Currently, some 20 mandates monitor the human rights situation in specific countries, including Afghanistan, Burundi, Cambodia, the Democratic Republic of the Congo (former Zaire), Equatorial Guinea, Haiti, Islamic Republic of Iran, Iraq, Myanmar, Nigeria, Rwanda, Somalia, Sudan, and the former Yugoslavia.
The General Assembly has established a Special Committee to Investigate Israeli Practices affecting the Human Rights of the Palestinian People and Other Arabs of the Occupied Territories.
The General Assembly established a Special Representative of the Secretary-General for Children in Armed Conflict.
The Commission on Human Rights established a Special Representative of the Secretary-General on Internally Displaced Persons and has created a number of important thematic mandates on:
Contemporary forms of racism, racial discrimination, xenophobia, and related intolerance
Effects of foreign debt on the full enjoyment of economic, social and cultural rights
Use of mercenaries and the right of peoples to self-determination
Violence against women.
There are Working Groups on:
Communications (the 1503 Procedure reviewing individual complaints)
The Sub commission has also appointed Special Rapporteurs and Independent Experts to conduct studies, including:
Impunity concerning economic, social and cultural rights
Human rights and scientific progress.
Thematic mandates are also entrusted to the Secretary-General, at the level either of the Commission on Human Rights or the Sub commission, including:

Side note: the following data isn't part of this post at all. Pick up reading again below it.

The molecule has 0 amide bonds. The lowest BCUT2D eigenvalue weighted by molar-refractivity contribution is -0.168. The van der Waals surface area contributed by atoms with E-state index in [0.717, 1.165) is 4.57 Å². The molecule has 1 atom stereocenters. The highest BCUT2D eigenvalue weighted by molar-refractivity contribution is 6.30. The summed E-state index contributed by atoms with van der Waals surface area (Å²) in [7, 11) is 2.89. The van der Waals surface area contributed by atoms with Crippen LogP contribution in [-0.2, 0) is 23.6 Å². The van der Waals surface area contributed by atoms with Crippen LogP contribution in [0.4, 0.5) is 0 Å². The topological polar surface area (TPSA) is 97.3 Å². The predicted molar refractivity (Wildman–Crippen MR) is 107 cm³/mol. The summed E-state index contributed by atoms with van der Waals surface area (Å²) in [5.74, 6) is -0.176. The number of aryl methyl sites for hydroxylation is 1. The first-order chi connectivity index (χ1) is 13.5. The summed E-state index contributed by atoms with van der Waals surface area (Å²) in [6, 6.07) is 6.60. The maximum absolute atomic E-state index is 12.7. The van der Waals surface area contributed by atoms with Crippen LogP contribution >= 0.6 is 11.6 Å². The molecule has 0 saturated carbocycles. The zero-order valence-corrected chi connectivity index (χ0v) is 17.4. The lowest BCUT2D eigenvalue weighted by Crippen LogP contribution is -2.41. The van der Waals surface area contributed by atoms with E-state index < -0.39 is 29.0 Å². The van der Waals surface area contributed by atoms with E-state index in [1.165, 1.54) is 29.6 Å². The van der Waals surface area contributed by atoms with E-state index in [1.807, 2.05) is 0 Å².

Human rights in the context of HIV/AIDS
Reprisals against persons cooperating with United Nations human rights bodies.<href=”#_ftn4″ name=”_ftnref4″ title=””>
Guide to International Human Rights Mechanisms
The UN and regional human rights bodies engage in a variety of activities to protect, monitor, and advance human rights worldwide. International tribunals hold human rights violators accountable. UN agencies work directly to improve human rights. Some UN and regional treaty bodies take complaints from individuals who allege human rights violations. International and regional treaty bodies monitor and report on human rights conditions. In some cases a human rights body independently undertakes missions to monitor human rights conditions in a particular country. The international human rights system depends on active participation of civil society – NGOs, nonprofits, and community activists. By providing credible examples of human rights violations, on-the-ground activists and advocates draw attention to systemic problems and help take part in ending human rights violations.
What will you find in the Guide to International Human Rights Mechanisms?
Accessing the international human rights system can seem daunting. This resource provides the basic tools for NGOs, nonprofits, and activists to easily take part in international human rights advocacy. First, look at Getting Started: From Documentation to Advocacy for activists and advocates who are new to using international human rights mechanisms. Next, consult the Overview of Human Rights Monitoring Mechanisms for information on the specific treaty monitoring bodies. Review the Reporting Guidelines and Contact Information section for details on submitting information. Finally, read samples of submissions filed by The Advocates for Human Rights.